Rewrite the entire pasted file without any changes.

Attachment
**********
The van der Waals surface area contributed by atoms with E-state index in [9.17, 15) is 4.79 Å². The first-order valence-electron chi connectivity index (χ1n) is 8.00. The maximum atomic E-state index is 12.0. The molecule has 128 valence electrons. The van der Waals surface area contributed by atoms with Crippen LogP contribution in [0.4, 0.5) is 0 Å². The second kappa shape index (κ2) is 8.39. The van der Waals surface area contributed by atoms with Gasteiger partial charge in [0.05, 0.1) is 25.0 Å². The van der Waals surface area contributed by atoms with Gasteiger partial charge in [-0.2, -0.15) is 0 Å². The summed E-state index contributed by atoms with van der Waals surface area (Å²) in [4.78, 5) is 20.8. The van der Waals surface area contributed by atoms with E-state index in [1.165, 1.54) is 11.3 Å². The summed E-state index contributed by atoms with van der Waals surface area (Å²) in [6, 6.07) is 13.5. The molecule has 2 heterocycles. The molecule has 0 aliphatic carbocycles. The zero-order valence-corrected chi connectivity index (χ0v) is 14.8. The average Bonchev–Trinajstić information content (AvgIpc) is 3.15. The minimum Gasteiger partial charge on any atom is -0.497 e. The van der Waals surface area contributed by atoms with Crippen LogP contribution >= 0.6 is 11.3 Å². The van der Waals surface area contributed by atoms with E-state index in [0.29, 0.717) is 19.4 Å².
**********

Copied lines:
The van der Waals surface area contributed by atoms with E-state index in [9.17, 15) is 4.79 Å². The first-order valence-electron chi connectivity index (χ1n) is 8.00. The maximum atomic E-state index is 12.0. The molecule has 128 valence electrons. The van der Waals surface area contributed by atoms with Crippen LogP contribution in [0.4, 0.5) is 0 Å². The second kappa shape index (κ2) is 8.39. The van der Waals surface area contributed by atoms with Gasteiger partial charge in [0.05, 0.1) is 25.0 Å². The van der Waals surface area contributed by atoms with Gasteiger partial charge in [-0.2, -0.15) is 0 Å². The summed E-state index contributed by atoms with van der Waals surface area (Å²) in [4.78, 5) is 20.8. The van der Waals surface area contributed by atoms with E-state index in [1.165, 1.54) is 11.3 Å². The summed E-state index contributed by atoms with van der Waals surface area (Å²) in [6, 6.07) is 13.5. The molecule has 2 heterocycles. The molecule has 0 aliphatic carbocycles. The zero-order valence-corrected chi connectivity index (χ0v) is 14.8. The average Bonchev–Trinajstić information content (AvgIpc) is 3.15. The minimum Gasteiger partial charge on any atom is -0.497 e. The van der Waals surface area contributed by atoms with Crippen LogP contribution >= 0.6 is 11.3 Å². The van der Waals surface area contributed by atoms with E-state index in [0.29, 0.717) is 19.4 Å².